Don’t just donate, participate

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By Kaanan Raja

Every April during my four years in high school, the faculty members and students from every grade gathered together in our school’s gymnasium in support of a nationally known foundation, St. Baldrick’s.

During this event, members of my community would get their heads shaved and stood bald proudly beside kids with cancer in order to show support. During the months leading up to the event and during the event itself, the “shavees” also raised funds for life-saving childhood cancer research.

In the midst of speeches and shaving, the gymnasium roared with enthusiasm for our friends, teachers and family members who were preparing to go bald. It was here that I witnessed first-hand a type of solidarity from the shavees that changed the way I viewed charity.

St. Baldrick’s took something that is incredibly personal, such as hair, and rendered it unimportant in order to show support for cancer patients. This type of sacrifice went above and beyond donating money and instead, displayed a new level of empathy.

To me, events such as St. Baldrick’s illustrate how important it is to show support, not just through donating money, but by taking extra steps of giving.

On April 12, the University will be hosting its very own St. Baldrick’s event where students, faculty members and residents of the Champaign-Urbana area will be shaving their heads for this cause.

Sheel Vasavada, freshman in Division of General Studies and participant in this April’s St. Baldrick’s event, found that her passion for the organization couldn’t be satisfied by only donating money.

“I chose to shave my head because not only do childhood cancer incidents really hit home in my family, but I also feel that simply donating to the organization would not do my feelings toward the cause justice.”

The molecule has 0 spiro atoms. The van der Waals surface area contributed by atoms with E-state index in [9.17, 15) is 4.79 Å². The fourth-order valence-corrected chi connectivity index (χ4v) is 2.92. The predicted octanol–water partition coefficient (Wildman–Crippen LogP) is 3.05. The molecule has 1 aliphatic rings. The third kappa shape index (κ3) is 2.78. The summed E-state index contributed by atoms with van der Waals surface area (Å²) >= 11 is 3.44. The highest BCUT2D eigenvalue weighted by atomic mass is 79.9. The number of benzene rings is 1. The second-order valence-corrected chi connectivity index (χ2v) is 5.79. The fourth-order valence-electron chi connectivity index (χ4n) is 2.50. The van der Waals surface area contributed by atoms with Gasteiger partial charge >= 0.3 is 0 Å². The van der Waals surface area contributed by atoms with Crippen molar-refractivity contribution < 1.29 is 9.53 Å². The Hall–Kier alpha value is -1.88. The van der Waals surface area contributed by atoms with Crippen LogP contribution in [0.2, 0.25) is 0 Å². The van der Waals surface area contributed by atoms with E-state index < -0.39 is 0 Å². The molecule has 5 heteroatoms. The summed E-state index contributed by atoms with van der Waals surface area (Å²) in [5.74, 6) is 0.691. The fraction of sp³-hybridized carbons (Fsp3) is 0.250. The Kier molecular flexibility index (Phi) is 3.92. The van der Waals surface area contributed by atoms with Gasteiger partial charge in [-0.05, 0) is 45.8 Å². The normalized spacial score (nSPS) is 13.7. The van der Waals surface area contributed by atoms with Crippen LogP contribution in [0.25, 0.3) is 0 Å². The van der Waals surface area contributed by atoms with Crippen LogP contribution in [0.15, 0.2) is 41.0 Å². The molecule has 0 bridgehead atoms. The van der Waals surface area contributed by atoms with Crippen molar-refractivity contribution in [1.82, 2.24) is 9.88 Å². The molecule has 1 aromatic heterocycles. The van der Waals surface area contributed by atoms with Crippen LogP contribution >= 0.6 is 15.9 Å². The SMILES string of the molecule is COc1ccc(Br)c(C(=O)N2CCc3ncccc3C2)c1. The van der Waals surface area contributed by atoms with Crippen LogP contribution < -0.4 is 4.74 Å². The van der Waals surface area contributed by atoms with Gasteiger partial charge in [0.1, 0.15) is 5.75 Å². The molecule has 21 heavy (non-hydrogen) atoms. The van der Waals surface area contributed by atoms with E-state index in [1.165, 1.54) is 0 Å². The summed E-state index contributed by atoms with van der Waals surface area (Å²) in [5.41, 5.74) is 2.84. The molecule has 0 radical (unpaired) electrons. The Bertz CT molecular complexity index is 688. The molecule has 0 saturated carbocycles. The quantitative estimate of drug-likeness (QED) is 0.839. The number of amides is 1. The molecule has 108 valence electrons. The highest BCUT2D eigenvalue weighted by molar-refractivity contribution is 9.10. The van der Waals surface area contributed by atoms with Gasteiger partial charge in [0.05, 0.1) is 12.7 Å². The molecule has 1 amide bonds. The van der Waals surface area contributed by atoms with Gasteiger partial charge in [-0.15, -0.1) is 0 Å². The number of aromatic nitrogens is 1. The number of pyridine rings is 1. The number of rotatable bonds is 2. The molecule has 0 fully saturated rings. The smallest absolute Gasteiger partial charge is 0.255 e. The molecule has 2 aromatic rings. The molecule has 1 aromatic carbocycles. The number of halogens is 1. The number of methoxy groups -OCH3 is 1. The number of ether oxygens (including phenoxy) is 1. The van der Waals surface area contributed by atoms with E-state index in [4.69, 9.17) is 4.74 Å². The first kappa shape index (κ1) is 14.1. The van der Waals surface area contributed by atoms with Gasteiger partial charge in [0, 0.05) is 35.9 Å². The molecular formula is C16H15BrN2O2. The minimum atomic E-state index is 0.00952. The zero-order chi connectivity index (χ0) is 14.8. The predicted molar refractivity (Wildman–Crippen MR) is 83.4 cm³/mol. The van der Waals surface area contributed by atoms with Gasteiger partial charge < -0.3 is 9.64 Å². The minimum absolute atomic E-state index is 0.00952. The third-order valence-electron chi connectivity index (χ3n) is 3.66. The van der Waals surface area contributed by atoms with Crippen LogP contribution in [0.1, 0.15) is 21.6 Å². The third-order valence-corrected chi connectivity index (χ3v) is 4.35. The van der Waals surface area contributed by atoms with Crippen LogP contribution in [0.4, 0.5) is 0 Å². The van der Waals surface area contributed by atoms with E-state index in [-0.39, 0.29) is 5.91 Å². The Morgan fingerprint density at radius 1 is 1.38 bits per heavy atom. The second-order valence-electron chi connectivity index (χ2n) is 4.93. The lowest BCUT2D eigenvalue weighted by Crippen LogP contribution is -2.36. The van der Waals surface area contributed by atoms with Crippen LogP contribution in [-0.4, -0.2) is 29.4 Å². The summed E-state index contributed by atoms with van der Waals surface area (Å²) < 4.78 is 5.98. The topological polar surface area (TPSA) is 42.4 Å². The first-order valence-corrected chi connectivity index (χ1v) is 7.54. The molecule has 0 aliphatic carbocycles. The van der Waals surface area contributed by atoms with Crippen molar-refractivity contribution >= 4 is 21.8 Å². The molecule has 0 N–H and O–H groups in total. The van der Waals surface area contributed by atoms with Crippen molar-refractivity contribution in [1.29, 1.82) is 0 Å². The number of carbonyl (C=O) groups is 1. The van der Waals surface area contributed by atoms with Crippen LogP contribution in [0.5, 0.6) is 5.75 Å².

This empathy that Vasavada displays is what distinguishes charity events from other events that sometimes flood our campus.

While there are plenty of registered student organization fundraisers and Greek events in which you only have to drop spare change to give to a charity, I think true volunteerism is displaying empathy through active participation.

While some may regard shaving their heads as an option not viable to them, St. Baldrick’s is only one way this campus’ students can rally behind showing true charity.

One Winter Night is an annual fundraiser in Champaign that last took place on Feb. 6, where people spent the night outside to raise awareness and help the homeless. Not only did this event raise $100,000 via community members, but it also provides a night in which citizens of Champaign-Urbana can empathize with those less fortunate than us who we pass by on a daily basis.

Even our campus’ RSO Habitat for Humanity can be another option to display support and active participation.

Habitat for Humanity participants build and rehabilitate homes of inhabitants of Champaign-Urbana so that they are affordable for low-income families of the area. The students not only aid in the RSO’s fundraising events held throughout the year, but they also actively construct and improve homes for those that cannot afford to do so.

By putting in physical labor rather than simply donating money, these students can show how much they are truly passionate about the cause they choose to support.

As college students, it’s often hard to take time out of our busy schedules to actively participate. We often prefer to give the very little cash we carry toward the booths and small fundraisers that we sometimes see standing in front of the Union.

While I encourage my fellow peers to donate to such fundraisers if they can do so, it’s also important to not think of this as our only means of contributing to society. Money can be a way of contributing to a cause, but it shouldn’t be the only way.

Regardless of what cause you choose to participate in, do so with a full heart. After all, we won’t be able to cause change in the world with apathy — it’s passion and devotion to causes we care about that will end up doing so.

Kaanan is a freshman in LAS.

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